Hospitality Management jobs can also be diversified:
Executive Hospitality Management jobs are the General Manager of the hotel, the Controller/Accountant, who oversee the money collections and billing of conferences, and the Director of Sales, that are over the Sales Managers who booked the conference.
Food and Beverage hospitality management jobs consist of, the Food and Beverage Director who oversees the Director of Catering, who oversees the meal planning and execution and Convention Service Managers, the Executive Chef, who oversees the product, costs and labor staff of the banquets and restaurants, and the Bar Manager, who oversees product, costs and labor staff of any lounges or banquet bars.
Rooms division hospitality management jobs consist of, Rooms Division Manager, who oversees the Executive Housekeeper, who must make sure the rooms and lobby are spotless, the Chief Engineer who makes sure everything is working properly in the rooms, the lobby, the kitchen, and the entire facility, or the Front Desk Manager and Reservation Manager, who make sure that guests have a room to sleep in for the price they expected to pay.
There are many hospitality jobs that fall under each of the hospitality management jobs listed above. These are called the front line of the operation-the people who have to do the daily work and deal with the customers first hand. This is where you first learn smiling as a career.
The hospitality jobs of Front desk clerk, reservation agent, night auditors, banquet server, banquet set-up, Sous chefs, pastry chefs, line and prep cooks, dishwashers, housekeepers, maintenance men, landscapers, pool attendants, waitresses, bartenders, accounting clerks, sales and administrative secretaries, doormen, shuttle drivers, and security all have to work as a team to keep a 24 hour operation running smoothly. These people have to deal with each situation as it comes up and use good judgment to make the guest happy, while making a profit for the owner of the operation. Since a manager cannot be with them on every single situation, and you can’t train a person on how to be friendly and really care; hospitality jobs take a certain type of personality and confidence.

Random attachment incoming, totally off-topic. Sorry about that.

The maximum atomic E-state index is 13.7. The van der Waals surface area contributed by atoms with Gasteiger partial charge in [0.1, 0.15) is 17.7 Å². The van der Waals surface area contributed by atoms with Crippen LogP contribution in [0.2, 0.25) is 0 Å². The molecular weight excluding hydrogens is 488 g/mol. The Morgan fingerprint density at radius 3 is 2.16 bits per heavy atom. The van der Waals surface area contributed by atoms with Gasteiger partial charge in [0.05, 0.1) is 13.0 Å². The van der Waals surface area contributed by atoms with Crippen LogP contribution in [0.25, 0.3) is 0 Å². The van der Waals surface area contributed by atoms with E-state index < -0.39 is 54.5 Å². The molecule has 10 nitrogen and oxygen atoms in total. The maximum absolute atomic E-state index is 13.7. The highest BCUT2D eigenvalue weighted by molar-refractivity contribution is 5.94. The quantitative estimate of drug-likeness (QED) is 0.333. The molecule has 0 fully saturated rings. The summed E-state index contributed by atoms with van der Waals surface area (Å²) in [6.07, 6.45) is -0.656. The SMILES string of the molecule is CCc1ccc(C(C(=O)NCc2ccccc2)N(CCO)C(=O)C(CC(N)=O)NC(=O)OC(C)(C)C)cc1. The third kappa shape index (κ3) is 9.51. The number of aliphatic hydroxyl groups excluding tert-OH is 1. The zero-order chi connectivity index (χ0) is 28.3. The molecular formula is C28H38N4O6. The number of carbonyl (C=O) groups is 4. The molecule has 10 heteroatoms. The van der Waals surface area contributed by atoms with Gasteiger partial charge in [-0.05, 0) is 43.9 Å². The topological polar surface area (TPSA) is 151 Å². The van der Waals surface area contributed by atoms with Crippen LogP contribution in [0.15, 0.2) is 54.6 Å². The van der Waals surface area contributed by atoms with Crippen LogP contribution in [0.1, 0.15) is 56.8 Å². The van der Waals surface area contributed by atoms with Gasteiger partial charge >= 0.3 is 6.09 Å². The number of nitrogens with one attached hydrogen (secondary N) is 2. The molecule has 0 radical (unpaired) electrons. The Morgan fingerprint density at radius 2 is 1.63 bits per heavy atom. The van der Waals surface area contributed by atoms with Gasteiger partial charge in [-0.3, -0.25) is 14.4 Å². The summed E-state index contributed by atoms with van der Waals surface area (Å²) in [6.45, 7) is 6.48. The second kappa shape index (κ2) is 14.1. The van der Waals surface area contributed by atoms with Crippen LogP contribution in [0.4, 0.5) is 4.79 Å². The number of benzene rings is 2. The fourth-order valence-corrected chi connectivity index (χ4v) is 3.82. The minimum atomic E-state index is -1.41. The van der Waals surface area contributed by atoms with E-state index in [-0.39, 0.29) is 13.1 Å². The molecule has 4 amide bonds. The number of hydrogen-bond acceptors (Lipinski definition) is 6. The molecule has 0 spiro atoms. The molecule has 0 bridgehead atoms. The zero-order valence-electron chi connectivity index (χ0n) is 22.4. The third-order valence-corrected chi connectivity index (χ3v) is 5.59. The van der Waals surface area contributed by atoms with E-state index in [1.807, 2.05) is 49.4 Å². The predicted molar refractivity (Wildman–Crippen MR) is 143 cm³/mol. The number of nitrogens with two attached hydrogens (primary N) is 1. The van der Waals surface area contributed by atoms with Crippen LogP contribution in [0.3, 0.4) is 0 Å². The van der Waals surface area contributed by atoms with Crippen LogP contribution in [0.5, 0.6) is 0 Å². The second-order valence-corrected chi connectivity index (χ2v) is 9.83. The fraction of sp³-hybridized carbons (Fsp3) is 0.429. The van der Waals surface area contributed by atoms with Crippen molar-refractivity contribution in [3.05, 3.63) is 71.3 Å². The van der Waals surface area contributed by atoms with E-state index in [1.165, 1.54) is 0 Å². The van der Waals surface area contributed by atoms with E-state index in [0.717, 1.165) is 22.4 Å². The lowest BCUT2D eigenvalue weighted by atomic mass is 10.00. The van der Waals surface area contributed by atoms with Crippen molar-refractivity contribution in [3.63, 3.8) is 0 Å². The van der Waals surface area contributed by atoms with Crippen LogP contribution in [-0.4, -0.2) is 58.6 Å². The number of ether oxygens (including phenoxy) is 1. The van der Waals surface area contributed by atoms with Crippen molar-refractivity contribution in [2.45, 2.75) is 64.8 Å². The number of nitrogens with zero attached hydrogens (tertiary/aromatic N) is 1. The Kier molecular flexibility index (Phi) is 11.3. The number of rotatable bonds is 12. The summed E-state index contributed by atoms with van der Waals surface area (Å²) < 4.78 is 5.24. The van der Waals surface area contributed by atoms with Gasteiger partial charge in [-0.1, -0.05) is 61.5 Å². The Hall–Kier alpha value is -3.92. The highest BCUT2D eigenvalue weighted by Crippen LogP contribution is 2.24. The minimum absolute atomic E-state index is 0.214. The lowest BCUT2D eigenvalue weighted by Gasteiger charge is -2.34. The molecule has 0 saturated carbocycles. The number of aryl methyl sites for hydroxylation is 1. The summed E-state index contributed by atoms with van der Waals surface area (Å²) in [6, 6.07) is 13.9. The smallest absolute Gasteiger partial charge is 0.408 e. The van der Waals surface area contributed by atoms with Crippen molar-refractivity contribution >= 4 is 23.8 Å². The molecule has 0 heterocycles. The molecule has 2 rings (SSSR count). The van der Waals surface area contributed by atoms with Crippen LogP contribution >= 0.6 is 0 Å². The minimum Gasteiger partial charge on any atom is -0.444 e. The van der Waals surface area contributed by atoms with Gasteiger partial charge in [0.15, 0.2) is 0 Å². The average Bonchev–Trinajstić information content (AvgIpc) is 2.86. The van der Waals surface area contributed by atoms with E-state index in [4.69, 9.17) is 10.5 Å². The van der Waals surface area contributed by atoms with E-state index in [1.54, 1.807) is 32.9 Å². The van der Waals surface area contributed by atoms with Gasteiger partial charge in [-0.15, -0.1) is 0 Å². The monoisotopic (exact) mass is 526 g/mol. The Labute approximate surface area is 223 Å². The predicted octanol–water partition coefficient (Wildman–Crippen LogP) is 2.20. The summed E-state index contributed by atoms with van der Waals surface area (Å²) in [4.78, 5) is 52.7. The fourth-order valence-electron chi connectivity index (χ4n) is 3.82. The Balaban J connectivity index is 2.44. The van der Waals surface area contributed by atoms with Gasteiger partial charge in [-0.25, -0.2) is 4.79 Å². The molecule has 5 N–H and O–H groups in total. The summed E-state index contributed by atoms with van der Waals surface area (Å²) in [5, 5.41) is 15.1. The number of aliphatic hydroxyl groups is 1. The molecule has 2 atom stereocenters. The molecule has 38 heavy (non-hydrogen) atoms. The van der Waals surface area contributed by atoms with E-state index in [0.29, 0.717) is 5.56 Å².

Education and skills development:
Colleges offer hospitality job degrees in Restaurant and Hotel Management and many of these students become interns, who decide whether to branch into the restaurant side or the hotel side of hospitality management jobs. This is a field that lends itself, to the good old-fashioned, work your way up the ladder. If you are a good, hard-working personable individual, you can become a General Manager, without formal training.
Some General Managers will test their skills, through certification from the various franchises, and is required by most. In addition, after several years of verified, on the job, hospitality management job experience, they become eligible for different certifications from American Hotel and Lodging Association, (AHLA) Education Institute. Not only does the AHLA offer courses in all hospitality management jobs, but their certifications, by taking their extensive, knowledge based tests, are a testament to the experiences and knowledge that a hospitality management executive has. The most prized by General Managers is the Certified Hotel Administrator, (CHA). They also offer certifications in the Sales and Marketing Fields, and other areas of hospitality jobs.
The salaries can be as varied as the position, since there are so many sizes of facilities. A smaller limited service, franchise General Manager can earn around $50,000 plus bonuses, and a large, full service, convention service hotel General Manager can easily earn over $100,000 plus bonuses. A good Director of Sales, that produces their revenue budget can make as much or more than a General Manager, depending on the situation. Many Food and Beverage Director and Executive Chef jobs pay over $60,000, and most of rest of the hospitality management jobs earn close to $50,000 with bonuses and incentives.
The outlook for hospitality management jobs and hospitality jobs remains optimistic, as consumers will always need hotels for business travel, family vacations, conferences and corporate meetings, weddings, reunions, funerals, training and sales incentives, visiting military personnel at bases or family members at hospitals or colleges. While hospitality management jobs can be very challenging and demanding, the reason they choose smiling as a career is they get paid well, too!